Large supernova explosion may have been erased from prehistoric large basking sharks, scientists say



Religious stars may have been 2.6 million years ago on a major extinguishing event that overthrown the prehistoric Earth's oils which could erase creatures such as the large shark called Megalodon, according to a new scientific paper.

The cosmetic fragments from these supernovae show their surface; planet at such high levels researchers from the University of Kansas say that they have been caused by massive creatures to be able to; spice.

Among those who suffered from casualties the Megalodon – shark was as big as a bus – away from the fossil record around this time.

The theory was set out by a team led by Dr Adrian Melott, a physicist at the University of Kansas, in an attempt to enter the dots between different search lines.

"There is no real explanation for getting rid of a marine megafaunal," he said. "This may be the same. This change is changed – we know something has happened and when it has happened, and so for the first time we can & # 39; digging and looking for things in a decisive way. "

To reach this idea, Dr Melott drew on his knowledge of historical supernovae and evidence for his & her; their impact on Earth.

Seagulls of seabed from iron-isotope 60 – iron-ray-ray shape – and delivery of crucial importance are essential.

Producing the results in the magazine Astrobiology, Dr Melott said there was no other means for these materials to come to Earth except from supernova, which meant they gave the "slam dunk" evidence for those events to keep it.

Further support from the surrounding geography structure. The ground is located on the edge of something called the Local Bubble – a very hot division of intense, intense gas that reflects from a series of spreadhan supernovae – the explosion of the stars that have come to the end of their lives.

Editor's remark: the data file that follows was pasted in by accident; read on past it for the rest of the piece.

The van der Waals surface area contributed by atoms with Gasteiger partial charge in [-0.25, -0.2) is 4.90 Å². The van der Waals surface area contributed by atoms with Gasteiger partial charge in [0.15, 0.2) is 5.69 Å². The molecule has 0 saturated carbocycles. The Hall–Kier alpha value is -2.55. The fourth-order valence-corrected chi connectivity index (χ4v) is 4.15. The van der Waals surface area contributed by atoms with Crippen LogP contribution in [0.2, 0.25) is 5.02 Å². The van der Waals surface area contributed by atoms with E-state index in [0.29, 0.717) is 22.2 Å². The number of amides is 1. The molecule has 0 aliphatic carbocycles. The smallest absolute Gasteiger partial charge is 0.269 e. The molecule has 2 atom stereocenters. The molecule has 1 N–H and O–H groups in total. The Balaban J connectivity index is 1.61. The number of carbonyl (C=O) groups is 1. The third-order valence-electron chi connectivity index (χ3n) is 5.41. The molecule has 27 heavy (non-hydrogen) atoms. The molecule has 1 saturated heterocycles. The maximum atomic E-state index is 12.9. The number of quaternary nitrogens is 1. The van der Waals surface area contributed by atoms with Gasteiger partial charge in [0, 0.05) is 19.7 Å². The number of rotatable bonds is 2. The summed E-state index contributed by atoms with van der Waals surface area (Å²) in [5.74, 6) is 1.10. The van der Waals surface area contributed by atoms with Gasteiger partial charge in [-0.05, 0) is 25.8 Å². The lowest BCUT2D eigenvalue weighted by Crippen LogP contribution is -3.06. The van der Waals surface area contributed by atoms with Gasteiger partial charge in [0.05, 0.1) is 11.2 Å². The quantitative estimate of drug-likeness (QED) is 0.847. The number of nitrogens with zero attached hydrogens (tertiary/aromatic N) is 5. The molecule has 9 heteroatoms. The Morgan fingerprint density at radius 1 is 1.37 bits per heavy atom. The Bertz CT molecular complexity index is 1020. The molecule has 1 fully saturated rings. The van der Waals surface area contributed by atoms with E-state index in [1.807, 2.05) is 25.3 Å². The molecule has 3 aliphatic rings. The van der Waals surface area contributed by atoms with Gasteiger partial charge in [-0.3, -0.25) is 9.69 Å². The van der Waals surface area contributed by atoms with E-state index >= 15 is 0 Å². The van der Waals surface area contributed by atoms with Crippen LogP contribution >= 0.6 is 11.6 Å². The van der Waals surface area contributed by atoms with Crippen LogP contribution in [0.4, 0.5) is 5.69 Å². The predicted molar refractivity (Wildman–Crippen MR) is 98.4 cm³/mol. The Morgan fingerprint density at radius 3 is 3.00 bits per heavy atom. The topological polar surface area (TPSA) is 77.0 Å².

Due to the structure of this mill, it is possible that the ground be beaten in cosmetic rays, The blast left off the edges, for up to 100,000 years.

During this time, fragments known as mounds have fallen significantly on the surface of their planet.

Original ceramics like heavy electrons – deeply penetrate in living creatures; including people and are responsible for around one fifth of the radiation dose we receive.

This is usually not a big problem, but by showing a lot of hundreds of trips, Dr Melott and his colleagues believe that this could be increased in milking levels and cancer.

Larger animals were particularly susceptible, as they would have taken more radiation dose.

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"We measured the level of cancer would increase by about 50 per cent for a person size-and the more you are, the worst," said Dr Melott.

This could explain why Megalodon's failure, as well as a third of other great creatures, to the next story of the planet's planet, called the Pleistocene.

Previous work to supernovae suggestion around this time may also be killed by small essential creatures for health; ocean by damaging the ozone layer and its & # 39; allowing it to be UV light.

Dr Melott said his work was to highlight the impact of these star spreads during this important time in Earth's history "a bit of other puzzles".

Often, major events that are extinct are linked to major changes to Earth's climate, such as "The Great Dying" for 252 million years ago that have risen from the temperature and increased levels of oxygen levels. ; falling in the oceans.

Although cosmetic rays may have a & # 39; Changing the atmosphere is also tied to changing climate, the authors of the study admit that this is a "controversial bid".


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